March 21, 2017


“When are you going to get a studio?”
Every day, I drive pass Bovey, and sometimes I turn off the Highway 169 Expressway and venture down through Old Bovey. This takes me past a place I know as Enstrom’s, my favorite photography studio; Mike and John took every single one of my school photos–from my awkward kindergarten shot to my senior portraits and even my first few teacher ID pictures. The large building that served as their studio, the same place that was the home of the picture “Grace,” sits vacant and empty and for sale.
People in jest (and I am sure sometimes in seriousness) ask when I am going to buy it for my own studio space. This always makes me wonder about that idea, much in the same way we do about dream homes. I fantasize about all backdrops and props and all the goodies I could have. I always reach the same conclusion, however, when I wake up.
I don’t think I want a studio space.
I feel you, my friends, and I understand the worries about bringing brand new babies out into the cold and the concern with inviting an unknown person into your family’s home. But there are several paths of logic that I follow that help me understand that a studioless photography studio is the best fit for you, my clients.
First of all, it avoids cookie-cutter images. When I take your photos in a outdoor location that is special to you and yours, it adds to much more to your story, as you are the characters in your own chosen, unique setting. That brings so much more life into your images–your memories–and that is something I cannot acheive inside against a neutral background that someone else just stood before moments prior to your arrival.
It also allows you to be in a bubble of comfort if you need it; this is especially helpful when it comes to the little ones. This is in part because I know I play a better guest than host. When a meltdown is on the horizon or a tummy gets hungry, I feel better knowing that you have everything you need within your surroundings. I know I am able to provide you a better session when you are comfortable and your littles are content. It doesn’t take near as much space as you think to stage a session (I’m kind of a MacGuyver at setting up in teeny tiny spots).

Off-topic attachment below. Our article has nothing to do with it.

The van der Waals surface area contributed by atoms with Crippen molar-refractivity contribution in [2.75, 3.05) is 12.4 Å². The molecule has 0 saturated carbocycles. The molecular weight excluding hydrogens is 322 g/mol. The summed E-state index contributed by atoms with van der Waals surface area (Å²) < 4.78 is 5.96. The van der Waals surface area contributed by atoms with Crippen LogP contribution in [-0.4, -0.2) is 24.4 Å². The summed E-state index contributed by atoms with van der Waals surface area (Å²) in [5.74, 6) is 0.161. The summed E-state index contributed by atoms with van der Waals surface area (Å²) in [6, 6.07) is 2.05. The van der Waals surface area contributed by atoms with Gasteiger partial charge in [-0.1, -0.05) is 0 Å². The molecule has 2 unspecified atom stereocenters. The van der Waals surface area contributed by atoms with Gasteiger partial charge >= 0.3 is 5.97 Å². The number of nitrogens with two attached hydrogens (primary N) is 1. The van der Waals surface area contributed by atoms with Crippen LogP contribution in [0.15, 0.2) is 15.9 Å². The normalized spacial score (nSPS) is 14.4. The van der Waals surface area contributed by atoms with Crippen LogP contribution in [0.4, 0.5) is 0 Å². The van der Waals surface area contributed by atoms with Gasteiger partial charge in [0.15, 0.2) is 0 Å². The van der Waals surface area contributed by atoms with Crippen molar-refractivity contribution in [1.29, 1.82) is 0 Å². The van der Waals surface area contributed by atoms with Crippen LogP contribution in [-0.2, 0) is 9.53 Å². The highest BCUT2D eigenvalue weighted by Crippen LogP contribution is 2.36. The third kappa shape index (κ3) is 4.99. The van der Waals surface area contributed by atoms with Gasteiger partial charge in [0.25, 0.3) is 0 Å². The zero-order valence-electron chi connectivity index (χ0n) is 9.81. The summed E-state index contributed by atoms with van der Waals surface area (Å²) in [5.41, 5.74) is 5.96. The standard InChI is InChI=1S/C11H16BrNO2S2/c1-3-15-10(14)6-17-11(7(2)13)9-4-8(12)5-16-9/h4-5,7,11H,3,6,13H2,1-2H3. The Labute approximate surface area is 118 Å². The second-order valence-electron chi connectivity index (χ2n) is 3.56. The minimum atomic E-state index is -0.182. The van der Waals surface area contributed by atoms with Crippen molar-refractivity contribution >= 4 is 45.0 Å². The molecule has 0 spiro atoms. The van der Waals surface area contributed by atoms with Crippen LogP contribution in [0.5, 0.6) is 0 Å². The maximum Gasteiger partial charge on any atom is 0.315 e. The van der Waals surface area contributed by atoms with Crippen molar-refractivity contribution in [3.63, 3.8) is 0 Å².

Sessions also then become an adventure! We get to play and explore. This doesn’t impact posed opportunities at all, either; we can always find the right light to strike a pose. This is also why I like nomadic sessions: We get to use the best light. Indoors is better regulated, no doubt, but there are always places with dang-near perfect lighting outside in the open. And I get that weather can be a concern, but my clients are chill–their flexibility in this case allows us to rearrange things to create literally the picture-perfect scenario for their sessions.
I understand that some want that studio experience–and I love that there are so many amazing photographers that have made their way, and I encourage anyone in need to walk along with those professionals. I’m loving living the on-location lifestyle, as it is my natural real way to tell your one-of-a-kind story.
I have the world as my studio, and I wouldn’t want it any other way.

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At home on the road. Forever-focused on authenticity and the thrilling art of creation; always found in the moments that leave me breathless and in awe. 

After fourteen years as a high school educator, I stepped back through a door I thought was closed. Journalism came back into my life. Armed with a Masters of Arts in Communication, I was again challenged and prepared to tell the stories that would become history, but with a twist: It is now your legacy of love that I document. The tension I seek is that from every tear, smile, laugh, and moment of love on your wedding day. 


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